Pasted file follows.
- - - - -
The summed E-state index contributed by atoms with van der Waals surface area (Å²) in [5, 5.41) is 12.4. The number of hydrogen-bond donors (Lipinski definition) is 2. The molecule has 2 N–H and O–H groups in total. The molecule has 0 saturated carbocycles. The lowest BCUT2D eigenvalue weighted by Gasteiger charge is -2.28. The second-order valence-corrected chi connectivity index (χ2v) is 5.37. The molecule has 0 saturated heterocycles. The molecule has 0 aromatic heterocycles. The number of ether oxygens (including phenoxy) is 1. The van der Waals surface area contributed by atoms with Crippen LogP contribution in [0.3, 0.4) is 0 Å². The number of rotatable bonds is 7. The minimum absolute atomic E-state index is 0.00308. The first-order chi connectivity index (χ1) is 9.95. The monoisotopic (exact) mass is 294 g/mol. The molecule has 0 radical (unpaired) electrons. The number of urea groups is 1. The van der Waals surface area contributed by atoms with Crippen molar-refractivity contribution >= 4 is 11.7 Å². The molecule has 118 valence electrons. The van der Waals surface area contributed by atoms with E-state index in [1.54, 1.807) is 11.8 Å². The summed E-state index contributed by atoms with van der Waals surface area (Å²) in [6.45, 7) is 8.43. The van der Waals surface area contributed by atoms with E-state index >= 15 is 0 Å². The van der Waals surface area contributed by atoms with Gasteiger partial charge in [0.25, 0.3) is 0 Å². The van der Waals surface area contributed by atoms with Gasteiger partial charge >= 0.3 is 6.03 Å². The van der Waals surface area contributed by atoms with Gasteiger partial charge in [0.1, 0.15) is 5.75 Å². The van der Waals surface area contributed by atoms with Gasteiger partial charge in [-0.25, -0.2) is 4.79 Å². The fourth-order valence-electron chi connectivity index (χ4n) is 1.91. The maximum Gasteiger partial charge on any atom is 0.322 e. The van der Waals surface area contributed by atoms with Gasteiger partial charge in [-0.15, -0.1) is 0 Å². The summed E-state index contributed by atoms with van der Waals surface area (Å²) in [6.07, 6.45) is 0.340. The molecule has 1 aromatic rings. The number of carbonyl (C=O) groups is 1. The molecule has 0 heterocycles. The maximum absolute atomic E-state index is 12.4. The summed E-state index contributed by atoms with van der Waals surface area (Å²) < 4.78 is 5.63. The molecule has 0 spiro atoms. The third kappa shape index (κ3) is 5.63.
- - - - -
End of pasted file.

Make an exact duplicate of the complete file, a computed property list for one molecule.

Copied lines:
The summed E-state index contributed by atoms with van der Waals surface area (Å²) in [5, 5.41) is 12.4. The number of hydrogen-bond donors (Lipinski definition) is 2. The molecule has 2 N–H and O–H groups in total. The molecule has 0 saturated carbocycles. The lowest BCUT2D eigenvalue weighted by Gasteiger charge is -2.28. The second-order valence-corrected chi connectivity index (χ2v) is 5.37. The molecule has 0 saturated heterocycles. The molecule has 0 aromatic heterocycles. The number of ether oxygens (including phenoxy) is 1. The van der Waals surface area contributed by atoms with Crippen LogP contribution in [0.3, 0.4) is 0 Å². The number of rotatable bonds is 7. The minimum absolute atomic E-state index is 0.00308. The first-order chi connectivity index (χ1) is 9.95. The monoisotopic (exact) mass is 294 g/mol. The molecule has 0 radical (unpaired) electrons. The number of urea groups is 1. The van der Waals surface area contributed by atoms with Crippen molar-refractivity contribution >= 4 is 11.7 Å². The molecule has 118 valence electrons. The van der Waals surface area contributed by atoms with E-state index in [1.54, 1.807) is 11.8 Å². The summed E-state index contributed by atoms with van der Waals surface area (Å²) in [6.45, 7) is 8.43. The van der Waals surface area contributed by atoms with E-state index >= 15 is 0 Å². The van der Waals surface area contributed by atoms with Gasteiger partial charge in [0.25, 0.3) is 0 Å². The van der Waals surface area contributed by atoms with Gasteiger partial charge >= 0.3 is 6.03 Å². The van der Waals surface area contributed by atoms with Gasteiger partial charge in [0.1, 0.15) is 5.75 Å². The van der Waals surface area contributed by atoms with Gasteiger partial charge in [-0.25, -0.2) is 4.79 Å². The fourth-order valence-electron chi connectivity index (χ4n) is 1.91. The maximum Gasteiger partial charge on any atom is 0.322 e. The van der Waals surface area contributed by atoms with Gasteiger partial charge in [-0.15, -0.1) is 0 Å². The summed E-state index contributed by atoms with van der Waals surface area (Å²) in [6.07, 6.45) is 0.340. The molecule has 1 aromatic rings. The number of carbonyl (C=O) groups is 1. The molecule has 0 heterocycles. The maximum absolute atomic E-state index is 12.4. The summed E-state index contributed by atoms with van der Waals surface area (Å²) < 4.78 is 5.63. The molecule has 0 spiro atoms. The third kappa shape index (κ3) is 5.63.